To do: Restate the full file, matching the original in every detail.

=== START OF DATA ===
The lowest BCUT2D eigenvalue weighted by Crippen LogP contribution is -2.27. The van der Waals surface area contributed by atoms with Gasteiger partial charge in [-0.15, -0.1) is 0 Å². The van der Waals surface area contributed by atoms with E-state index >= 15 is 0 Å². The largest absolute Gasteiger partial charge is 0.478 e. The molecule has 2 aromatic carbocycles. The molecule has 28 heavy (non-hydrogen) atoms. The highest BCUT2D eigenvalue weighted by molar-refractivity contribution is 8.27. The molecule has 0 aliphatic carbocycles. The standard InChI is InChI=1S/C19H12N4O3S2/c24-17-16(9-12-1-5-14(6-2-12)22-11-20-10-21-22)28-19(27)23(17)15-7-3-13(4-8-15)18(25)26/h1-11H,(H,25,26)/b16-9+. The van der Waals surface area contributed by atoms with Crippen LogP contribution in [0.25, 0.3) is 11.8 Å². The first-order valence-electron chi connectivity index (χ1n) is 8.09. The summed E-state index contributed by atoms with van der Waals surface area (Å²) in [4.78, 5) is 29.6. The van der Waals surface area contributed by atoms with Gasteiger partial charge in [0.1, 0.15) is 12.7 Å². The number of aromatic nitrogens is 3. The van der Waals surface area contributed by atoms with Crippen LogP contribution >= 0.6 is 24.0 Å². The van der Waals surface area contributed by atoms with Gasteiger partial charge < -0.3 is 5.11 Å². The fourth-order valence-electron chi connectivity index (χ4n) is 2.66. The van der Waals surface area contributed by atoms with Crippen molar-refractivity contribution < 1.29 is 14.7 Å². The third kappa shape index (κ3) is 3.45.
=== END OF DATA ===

The lowest BCUT2D eigenvalue weighted by Crippen LogP contribution is -2.27. The van der Waals surface area contributed by atoms with Gasteiger partial charge in [-0.15, -0.1) is 0 Å². The van der Waals surface area contributed by atoms with E-state index >= 15 is 0 Å². The largest absolute Gasteiger partial charge is 0.478 e. The molecule has 2 aromatic carbocycles. The molecule has 28 heavy (non-hydrogen) atoms. The highest BCUT2D eigenvalue weighted by molar-refractivity contribution is 8.27. The molecule has 0 aliphatic carbocycles. The standard InChI is InChI=1S/C19H12N4O3S2/c24-17-16(9-12-1-5-14(6-2-12)22-11-20-10-21-22)28-19(27)23(17)15-7-3-13(4-8-15)18(25)26/h1-11H,(H,25,26)/b16-9+. The van der Waals surface area contributed by atoms with Crippen LogP contribution in [0.25, 0.3) is 11.8 Å². The first-order valence-electron chi connectivity index (χ1n) is 8.09. The summed E-state index contributed by atoms with van der Waals surface area (Å²) in [4.78, 5) is 29.6. The van der Waals surface area contributed by atoms with Gasteiger partial charge in [0.1, 0.15) is 12.7 Å². The number of aromatic nitrogens is 3. The van der Waals surface area contributed by atoms with Crippen LogP contribution >= 0.6 is 24.0 Å². The van der Waals surface area contributed by atoms with Gasteiger partial charge < -0.3 is 5.11 Å². The fourth-order valence-electron chi connectivity index (χ4n) is 2.66. The van der Waals surface area contributed by atoms with Crippen molar-refractivity contribution < 1.29 is 14.7 Å². The third kappa shape index (κ3) is 3.45.